Why a golden era of gaming might be coming to an end


OPINION: Greedy publishers can’t continue cuts and expect studios to produce great games. Thousands of redunancies ensure a brilliant era of gaming is wholly unsustainable.

As gamers, we’ve never had it better. The quality and variety of gamers is greater than ever. Cloud gaming allows us to take AAA titles everywhere, portable PCs like the Steam Deck have liberated PC gamers from their command centres, and even smartphones are now capable of running games like Assassin’s Creed and Resident Evil.

Subscriptions services place hundreds of titles at your fingertips, and even the old PlayStation vs Xbox barricades are beginning to erode. If you wish, you can even game in a different reality.

But this week’s events may spell the beginning of the end for this halcyon era.

These incredible gaming experiences are only possible because of the creative minds and phenomenal engineers who are put to work on them in high enough numbers. And, if you’re one of those people, it’s been a pretty rough couple of weeks.

While gaming is as lucrative as ever according to various companies’ balance sheets, the burgeoning revenue and profit is not enough for publishers to do good by the people who make the games.

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The cartel cuts back

This week Sony laid off 900 workers at PlayStation’s first-party studios. Developers at Naughty Dog (who brought gamers The Last of Us and Uncharted series), Insomniac Games (Marvel’s Spider-Man) and Guerrilla (Horizon Forbidden West). Sony’s London-based studio Firesprite, which in recent times has focused on VR, is closing completely.

Think about that for a second. In recent years, these studios take the lion’s share of the credit for PlayStation’s success. Arguably, Xbox has the better platform, while Sony has the better games.

900 of these people have now been deemed surplus to requirements, despite Sony posting record revenue for its gaming division in the three months that included Christmas. It was up 32% year on year. Profits for the division were up 16%.

Today we’re learning EA is cutting 670 people globally. That scuppers a planned Star Wars game from Respawn Entertainment, rumoured to be centred around The Mandalorian TV show. In December, EA also dumped a load of Codemasters staff, probably some of those behind perennially popular franchises like F1 and Dirt.

EA also reported stronger earnings in December that beat expectations thanks to what the CEO called the company’s “incredible teams”. Many of those incredible people are now looking for new jobs.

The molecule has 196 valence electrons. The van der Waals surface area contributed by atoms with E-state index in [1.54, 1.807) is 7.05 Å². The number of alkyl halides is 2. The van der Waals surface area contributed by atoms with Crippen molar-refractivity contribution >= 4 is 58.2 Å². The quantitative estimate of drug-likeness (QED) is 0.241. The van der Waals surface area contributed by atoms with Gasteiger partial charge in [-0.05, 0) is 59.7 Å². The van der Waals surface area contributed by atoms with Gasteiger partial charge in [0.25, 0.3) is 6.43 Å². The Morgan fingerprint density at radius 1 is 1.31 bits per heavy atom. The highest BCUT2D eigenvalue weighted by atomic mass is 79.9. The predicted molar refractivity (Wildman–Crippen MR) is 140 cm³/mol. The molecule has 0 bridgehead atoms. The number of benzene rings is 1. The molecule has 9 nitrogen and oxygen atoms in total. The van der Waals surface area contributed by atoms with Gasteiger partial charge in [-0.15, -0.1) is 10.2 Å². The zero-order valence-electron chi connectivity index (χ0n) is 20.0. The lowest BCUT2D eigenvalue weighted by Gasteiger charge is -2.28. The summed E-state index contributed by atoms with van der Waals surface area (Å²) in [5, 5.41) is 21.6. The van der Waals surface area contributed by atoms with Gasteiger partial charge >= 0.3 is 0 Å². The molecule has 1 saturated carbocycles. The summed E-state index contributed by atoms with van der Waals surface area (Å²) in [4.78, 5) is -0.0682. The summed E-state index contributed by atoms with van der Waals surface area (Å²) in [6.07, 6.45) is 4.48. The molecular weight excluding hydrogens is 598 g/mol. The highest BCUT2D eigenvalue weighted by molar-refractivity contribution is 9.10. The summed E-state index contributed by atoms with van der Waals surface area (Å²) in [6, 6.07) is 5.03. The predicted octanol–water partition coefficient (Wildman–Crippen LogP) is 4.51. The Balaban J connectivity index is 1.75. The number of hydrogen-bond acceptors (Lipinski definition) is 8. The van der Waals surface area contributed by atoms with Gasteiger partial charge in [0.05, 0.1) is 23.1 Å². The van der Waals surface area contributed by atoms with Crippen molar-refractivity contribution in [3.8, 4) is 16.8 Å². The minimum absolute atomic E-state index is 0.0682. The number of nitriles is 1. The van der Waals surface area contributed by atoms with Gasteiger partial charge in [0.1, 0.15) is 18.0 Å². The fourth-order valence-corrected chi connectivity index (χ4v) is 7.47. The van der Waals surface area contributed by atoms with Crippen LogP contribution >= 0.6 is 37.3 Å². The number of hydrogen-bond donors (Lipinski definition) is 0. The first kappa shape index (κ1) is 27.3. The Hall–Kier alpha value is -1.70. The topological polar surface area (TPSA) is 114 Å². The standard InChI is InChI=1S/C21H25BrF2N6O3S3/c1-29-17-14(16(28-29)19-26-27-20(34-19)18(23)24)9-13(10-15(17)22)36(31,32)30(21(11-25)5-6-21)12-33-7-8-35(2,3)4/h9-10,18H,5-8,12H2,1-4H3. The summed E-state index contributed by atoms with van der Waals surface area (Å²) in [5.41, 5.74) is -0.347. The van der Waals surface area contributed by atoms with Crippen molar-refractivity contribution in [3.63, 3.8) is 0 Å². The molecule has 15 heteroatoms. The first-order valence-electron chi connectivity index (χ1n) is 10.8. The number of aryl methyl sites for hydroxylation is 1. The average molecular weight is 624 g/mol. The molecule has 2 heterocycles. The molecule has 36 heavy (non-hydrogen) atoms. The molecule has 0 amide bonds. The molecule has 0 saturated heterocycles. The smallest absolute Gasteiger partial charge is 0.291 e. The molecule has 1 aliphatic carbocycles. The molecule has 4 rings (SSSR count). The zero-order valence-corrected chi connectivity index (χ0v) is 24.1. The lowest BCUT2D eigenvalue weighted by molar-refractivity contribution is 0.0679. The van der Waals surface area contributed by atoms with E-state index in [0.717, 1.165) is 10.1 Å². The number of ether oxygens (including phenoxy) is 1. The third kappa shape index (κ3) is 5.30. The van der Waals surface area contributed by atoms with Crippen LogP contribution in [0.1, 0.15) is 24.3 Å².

Microsoft is getting rid of 1,900 staff from its gaming division. Some of them are Activision Blizzard staff, who probably saw this coming as soon as the acquisition got over the line.

This consolidation of ownership wasn’t going to negatively affect the industry, Microsoft told us. Anyone with half a brain could see through that B.S. trotted out by corporations and swallowed by out-of-touch governments since time immemorial.

What do Sony, EA and Microsoft have in common? Just the fact that they’re global, publicly traded companies who answer primarily to shareholders.

Next time an independent studio you love comes under the ownership of what is essentially becoming a cartel, it’s probably safe to assume this trio will be hacking away at what made them great at the earliest opportunity.

The only company in gaming that continues to do right by its people is Nintendo, which raises wages and doubles down on its commitment to staff when profits fall and times get tough. That probably makes the Switch 2 a safe bet moving forward.

Recession proof, not greed proof

For a long time gaming was considered recession proof. Tough times would come and go, but the games would continue to flow and gamers would lap them up. Even during the financial crisis of 2008, as people lost their homes, video games boomed while other retail sectors slumped.

Escapism perhaps? Cheaper per-hour entertainment? Either way, video games have been there for many of us in the toughest of times. And so were the developers who created them. Despite gaming being in incredible shape overall, many of those developers will be looking for a new job right now.

What does this mean for gamers? Well the chances of another blockbuster The Last of Us game in the medium-term future just dropped somewhat. That Wolverine game from Insomniac won’t be completed any sooner that’s for sure.

EA’s best franchises EA Sports FC and Madden are desperately in need of freshening up. Call of Duty has been tried for years. Can we expect that when already overworked teams are likely to be stretched further? And these layoffs might just be the tip of the iceberg. This situation is likely to get worse before it gets better.

It might be a chance for smaller studios to reinvest in talent. Many of these layoffs may spawn new ventures from developers with burning ideas. Perhaps the redundant Activision staffer who has faced resistance about how to reinvent Call of Duty and give it new life, might get the chance to apply that vision now?

Historically, gaming has a way of replenishing itself in that way. But in the short to medium term, this is a damaging blow that leaves a sour taste in the mouth. Spare a thought for your friendly neighbourhood gaming developer right now.



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